Classic Nick Wednesday – Interview with Joseph IozziWednesday, February 26, 2014
Today I am very honored to bring you and interview with Joseph Iozzi as conducted by our own Andy Anderson. Andy was kind enough to share his interview with me and with his permission I am sharing with all of you.
As the poster of this interview my only role was to correct a few very minor grammatical errors and “stylize” it a bit for the blog and email list. I also removed the personal email of both Mr. Iozzi and Mr. Anderson to protect their privacy.
Thank you for sharing this interview with us Andy.
---------- Forwarded message ----------
From: Joseph IozziDate: Mon, Feb 24, 2014 at 6:31 AM
To: "Iozzi, Joseph A"
From: Andy Anderson
Finally! I'm not sure of all the name spellings, and there may be a couple of typos.
The brain gets a little foggy at my age.
Please feel free to redact or change anything you like. I'm not sure the age of your readers.
That's all I can think of right now.
JI: I was a creative consultant to a Madison Avenue advertising agency called Comtomark.
We had successfully launched The Movie Channel, which was then known as Star Channel. Warner Bros. asked us for other ideas for programs and channels. They were already kicking around the idea of a "kiddie" channel as they owned a considerable amount of content on video tape from their interactive cable system, QUBE, in Columbus, Ohio.
I proposed several channels for consideration. Here are a couple I can remember:
1) A 24 hour shopping channel called, "Cable Catalog".
2) A 24 hour movie channel, "Classic Cinema Channel", which would consist of the MGM movie library, comprised of MGM, United Artists, Warner Bros. & RKO titles.
They seem more familiar today with names like 'The Shopping Channel’, ‘Home Shopping Network’, ‘AMC’ or ‘Turner Classic Movies’.
You have to remember at that time there were only a handful of cable channels delivered by satellite, maybe 12, and not full time at that.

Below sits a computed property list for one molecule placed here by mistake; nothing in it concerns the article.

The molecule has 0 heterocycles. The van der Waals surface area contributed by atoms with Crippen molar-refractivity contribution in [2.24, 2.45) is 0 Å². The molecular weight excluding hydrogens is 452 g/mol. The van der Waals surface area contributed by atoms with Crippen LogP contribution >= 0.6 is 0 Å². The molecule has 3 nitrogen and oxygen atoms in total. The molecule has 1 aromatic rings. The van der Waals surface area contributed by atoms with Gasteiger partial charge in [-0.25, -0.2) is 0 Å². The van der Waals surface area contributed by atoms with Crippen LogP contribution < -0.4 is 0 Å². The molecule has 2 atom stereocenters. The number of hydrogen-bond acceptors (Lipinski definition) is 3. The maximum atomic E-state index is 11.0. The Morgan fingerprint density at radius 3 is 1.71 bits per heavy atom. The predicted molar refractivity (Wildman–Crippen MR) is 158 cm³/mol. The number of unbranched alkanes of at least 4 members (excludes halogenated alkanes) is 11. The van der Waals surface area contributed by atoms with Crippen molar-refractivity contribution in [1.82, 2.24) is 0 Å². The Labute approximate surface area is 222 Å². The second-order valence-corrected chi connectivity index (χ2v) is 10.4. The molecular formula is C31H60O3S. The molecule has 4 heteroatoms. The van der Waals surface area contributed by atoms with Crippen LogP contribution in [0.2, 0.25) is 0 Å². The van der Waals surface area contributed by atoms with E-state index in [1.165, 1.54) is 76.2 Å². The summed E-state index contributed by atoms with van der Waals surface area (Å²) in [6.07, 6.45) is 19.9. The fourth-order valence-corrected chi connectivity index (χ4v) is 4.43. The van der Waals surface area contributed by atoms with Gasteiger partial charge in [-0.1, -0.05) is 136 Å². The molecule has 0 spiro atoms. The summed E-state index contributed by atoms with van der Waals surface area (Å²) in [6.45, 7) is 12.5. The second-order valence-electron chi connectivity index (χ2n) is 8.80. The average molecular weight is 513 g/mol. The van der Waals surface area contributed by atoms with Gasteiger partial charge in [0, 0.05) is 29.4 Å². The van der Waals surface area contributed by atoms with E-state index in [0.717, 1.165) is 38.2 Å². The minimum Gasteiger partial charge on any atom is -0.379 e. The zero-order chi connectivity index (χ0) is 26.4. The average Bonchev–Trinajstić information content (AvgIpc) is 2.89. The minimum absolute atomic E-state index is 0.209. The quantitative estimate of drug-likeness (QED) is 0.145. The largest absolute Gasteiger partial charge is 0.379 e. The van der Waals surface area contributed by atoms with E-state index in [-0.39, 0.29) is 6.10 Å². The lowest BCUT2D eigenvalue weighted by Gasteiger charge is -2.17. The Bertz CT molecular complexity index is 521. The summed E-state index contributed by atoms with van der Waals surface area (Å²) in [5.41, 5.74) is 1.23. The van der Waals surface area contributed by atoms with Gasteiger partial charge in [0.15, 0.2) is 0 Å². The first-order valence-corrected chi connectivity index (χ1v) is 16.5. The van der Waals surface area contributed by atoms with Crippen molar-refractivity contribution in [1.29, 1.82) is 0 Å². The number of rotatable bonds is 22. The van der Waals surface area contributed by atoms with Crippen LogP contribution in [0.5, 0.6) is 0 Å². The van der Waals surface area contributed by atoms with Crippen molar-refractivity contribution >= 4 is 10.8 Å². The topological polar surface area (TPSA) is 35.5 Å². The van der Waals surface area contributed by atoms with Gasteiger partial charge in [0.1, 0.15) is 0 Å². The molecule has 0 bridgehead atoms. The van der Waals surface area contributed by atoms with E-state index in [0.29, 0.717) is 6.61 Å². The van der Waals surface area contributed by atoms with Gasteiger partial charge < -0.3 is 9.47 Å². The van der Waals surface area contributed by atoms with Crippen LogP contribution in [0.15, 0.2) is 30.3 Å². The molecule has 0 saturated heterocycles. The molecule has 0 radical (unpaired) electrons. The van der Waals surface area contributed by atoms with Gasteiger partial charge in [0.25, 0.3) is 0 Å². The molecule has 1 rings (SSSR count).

We were also asked to come up with individual program ideas that could be produced in Columbus. We recommended a few ideas, one of which was "Screen Test", a movie quiz show. Besides producing "Screen Test", (without our knowledge) the only other concept they moved forward with was Nickelodeon.
JI: The graphic was a line drawing of a turn of the century man in a bowler hat peering into a Nickelodeon machine with his arm ready to crank the machine. The "machine" was an eye piece attached to the capital letter "N" in the word Nickelodeon. The typeface was made of press on letters instead of set on film or paper. The art was "stock" art and couldn't be trademarked. My intention at the time was to replace the stock art with a line drawing made from a photograph a small boy, tip toed on a train stool with an English cap peering into the Nickelodeon. We were always pressed for time and I never got around to revising the original logo as I planned.
JI: We gave the client about 150 names to choose from. Anyone in the agency that could hold a pencil was tasked with coming up with a name. The name, and finished logo design/art was completed in 3 days. An upcoming trade show was of prime importance to the client for Nickelodeon's launch to the cable industry. The name Nickelodeon seemed natural to me. The Nickelodeon was a turn of the century device for dispensing entertainment. The sound of the word was nice and rolled off the tongue easily. A couple of rejected names were The Savoy Channel and The Rainbow Network. Few people recall a children's channel called Calliope. It predates Nickelodeon, but Calliope didn't air 24 hours a day as Nickelodeon. Eventually Calliope collapsed under Warner's marketing weight.
JI: Both. Pinwheel was a program on QUBE, not a channel. The name Nickelodeon was never used or mentioned in any context until I named the channel in 1979. Pinwheel, along with Nickel Flicks and America Goes Bananaz were merely programs on The Nickelodeon Channel.
JI: Not really. The entire Warner Satellite Entertainment company consisted of only 3 people in the beginning. James Cavazzini (ran all day to day operations), Madge Sinclair (purchased movies for Star Channel) and a secretary (whose name I'm sorry to say I can't remember). When Nickelodeon launched they added 2 more people, Al Paraniello (marketing) and Sandra Murphy (asst. marketing). Cavazzini answered to the head of Warner Cable, Gus Hauser, and Hauser answered to Steve Ross, the CEO of Warner Communications. Ross is responsible for pushing everything along at breakneck speed. He was a real visionary and crap shooter.